Selling Fast Internet But Slow On The Uptake

, , , , , | Working | November 23, 2019

(We got a new house in a great neighborhood. But one of the few drawbacks is pesky door-to-door salesmen. Usually, we send them away with a polite “no, thanks.” Not on this day. My family and I have just gotten back from the park to celebrate my baby’s first birthday. She is tuckered out and I am trying not to wake her as I get her out of the car. It takes me a while and anyone looking from the street can see I’m unloading a sleeping baby. Right as I close the door and set the diaper bag down, the doorbell rings and the baby wakes up. I’m not a happy mama and I answer the door with my cranky — but still chill — baby in my arms.)

Me: “Yes?” 

Salesmen: “Hi, ma’am. I’m going through the neighborhood talking to people about their Internet service. Are you familiar with fiber optic cable?” 

Me: “Not interested. Thank you.” 

(The salesman steps up onto the stoop, invading my personal space.)

Salesman: “Can I ask why not? All your neighbors are quite interested.”

Me: “How about I’m trying to put my baby down for a nap?! This isn’t a good time.”

Salesman: “But this is a really great deal! I’d hate for you to miss out.” 

(He reaches to touch my baby and I quickly move her out of his reach.)

Me: “Get off my property. Now.” 

(The threatening tone of my voice summoned my husband and mother. I was about to hand the baby off to my mom, but the guy finally got the hint and slunk off, looking at me like I was the jerk.)

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Because You’re Not People Until You’re Eighteen

, , , , , , | Right | November 2, 2019

Like most restaurants, we accept reservations. I overhear in the kitchen that a group — or family — of six wants to make a reservation. Not a problem. Shortly after, the server dealing with the reservation comes into the kitchen and says, “They made a reservation for six, but brought a kid along, making the reservation for seven. They thought it wouldn’t be a problem, and that we could make room for him.”

I just shake my head and laugh, because in what universe does that make sense?

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Minimum Wage Warrants Minimum Commitment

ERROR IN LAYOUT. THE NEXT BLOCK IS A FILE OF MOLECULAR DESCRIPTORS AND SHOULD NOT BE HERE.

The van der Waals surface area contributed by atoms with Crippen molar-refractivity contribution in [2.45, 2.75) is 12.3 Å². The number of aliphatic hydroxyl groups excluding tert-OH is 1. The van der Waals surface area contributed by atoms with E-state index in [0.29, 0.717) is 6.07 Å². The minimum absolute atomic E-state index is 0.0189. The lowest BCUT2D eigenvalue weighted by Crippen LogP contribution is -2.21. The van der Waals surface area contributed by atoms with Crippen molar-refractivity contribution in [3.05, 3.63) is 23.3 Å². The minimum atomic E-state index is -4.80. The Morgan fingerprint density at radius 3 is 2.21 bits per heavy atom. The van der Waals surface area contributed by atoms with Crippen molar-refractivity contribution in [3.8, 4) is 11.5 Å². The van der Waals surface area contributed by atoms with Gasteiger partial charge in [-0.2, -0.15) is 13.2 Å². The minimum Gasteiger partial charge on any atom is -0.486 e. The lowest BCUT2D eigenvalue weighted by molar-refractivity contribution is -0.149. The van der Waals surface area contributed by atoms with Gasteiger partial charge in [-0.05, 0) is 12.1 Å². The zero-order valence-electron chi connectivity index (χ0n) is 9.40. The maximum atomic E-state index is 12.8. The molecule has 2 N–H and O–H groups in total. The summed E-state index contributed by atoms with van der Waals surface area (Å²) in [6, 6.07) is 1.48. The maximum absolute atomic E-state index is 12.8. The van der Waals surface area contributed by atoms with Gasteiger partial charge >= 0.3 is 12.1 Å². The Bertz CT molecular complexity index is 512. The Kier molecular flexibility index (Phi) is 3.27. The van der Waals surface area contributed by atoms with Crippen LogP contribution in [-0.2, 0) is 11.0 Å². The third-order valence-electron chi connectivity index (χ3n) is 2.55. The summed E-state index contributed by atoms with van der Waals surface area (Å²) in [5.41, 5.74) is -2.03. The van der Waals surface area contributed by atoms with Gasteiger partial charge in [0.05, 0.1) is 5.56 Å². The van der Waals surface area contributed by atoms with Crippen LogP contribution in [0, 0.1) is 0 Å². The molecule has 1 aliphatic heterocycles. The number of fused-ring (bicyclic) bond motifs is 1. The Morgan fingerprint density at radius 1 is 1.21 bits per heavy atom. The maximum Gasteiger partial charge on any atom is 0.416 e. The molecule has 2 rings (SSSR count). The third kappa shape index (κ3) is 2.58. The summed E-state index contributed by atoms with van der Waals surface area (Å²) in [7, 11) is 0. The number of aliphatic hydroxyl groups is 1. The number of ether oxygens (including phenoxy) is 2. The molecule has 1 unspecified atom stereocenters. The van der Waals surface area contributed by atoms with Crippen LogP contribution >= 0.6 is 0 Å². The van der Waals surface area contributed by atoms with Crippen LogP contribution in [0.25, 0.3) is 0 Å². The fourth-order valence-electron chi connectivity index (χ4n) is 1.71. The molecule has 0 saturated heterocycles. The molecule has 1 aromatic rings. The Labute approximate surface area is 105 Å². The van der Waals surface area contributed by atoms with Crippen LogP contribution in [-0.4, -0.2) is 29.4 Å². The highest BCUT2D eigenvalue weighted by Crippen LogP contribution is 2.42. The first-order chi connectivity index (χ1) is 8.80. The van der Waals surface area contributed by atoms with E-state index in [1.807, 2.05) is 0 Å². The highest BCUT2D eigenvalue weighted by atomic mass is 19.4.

, , , , , | Working | October 21, 2019

(I work at a very well-known fast food place for over five years. In 2015, my stepdad has back surgery and ends up going into cardiac arrest from complications. When he goes to the ER, I have no issues with my boss for getting the night off, and I am already off the next day, so that is taken care of. The day after that, I go back to work and grab a few moments to talk to my boss.)

Me: “I’m definitely not planning on calling off this weekend, but—”

Boss: “You can’t call off! We’re definitely going to need you! Prom is tomorrow night.”

Me: “BUT. If he gets worse, I will. My stepdad is more important than my job right now.”

(At that point, my boss’s boss comes into the office.)

Boss’s Boss: “How are you? And your family? If anything happens, just let us know, we can get you covered. Family is more important than being here.”

(My boss just sat there silently. I don’t know if his boss had heard our conversation or was just trying to be reassuring because of what happened, but it was a nice feeling to be told I didn’t have to worry about my job on top of my stepfather’s health.)

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The Family Tree’s Branches Can Get A Bit Twisted

, , , | Related | October 7, 2019

(My nephew is three and is just learning to talk and understand. My dad is playing catch with him.)

Me: “Dad, we’ll be back.”

Dad: “Where’re you going?”

Me: “To the market, Dad.”

Nephew: “Hey! Dis is grampa! Not Dad!”

Me: “He’s my dad and your grampa!”

Nephew: “No! He’s your grampa!”

(Guess we should work on the family tree explaining later. Though, to be fair, I recall thinking my mom’s name was Mom and my sister’s name was Sister as a kid.)

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The Mother Of All A**holes

, , , , , | Working | September 26, 2019

(I’m a cashier. It’s slow, so while we’re cleaning around the front, we’re talking. It’s also Mother’s Day, and while I don’t have a mother, I celebrate it with my grandma, who raised me.)

Coworker #1: “Hey, [My Name], doing anything for today?”

Me: “I’m taking my grandma out to dinner after work.”

Coworker #1: “Oh, nice! What about your mom?”

Me: “Oh, I don’t have one. I just do all the Mother’s Day stuff for my grandma.”

Coworker #1: “What? Everyone has a mother!”

Me: “No, that’s completely false. I don’t have a mother.”

Coworker #1: “Why not?!”

(The reason is VERY personal. Only a few people outside of my family know.)

Me: “It’s none of your business.”

Coworker #1: “You probably did something and she disowned you. It’s because you’re a [lesbian slur], aren’t you?!”

(Another coworker, who’s also a good friend of mine, hears this and comes over.)

Coworker #2: “Okay, no. First of all, [My Name] is gay, but that is neither related to that situation or anything bad. Second, she’s right; you don’t need to know why she doesn’t have a mother. Third, you watch your mouth around here.”

Coworker #1: “Why did [Manager] hire a [lesbian slur]?! You’re just gonna try and get in my pants!”

(My other coworker goes to get the manager. I just look at the cashier.)

Me: “…[Coworker #1], I don’t want in your pants. I have standards.”

(She was suspended for her comments, since a lot of other coworkers complained about her.)

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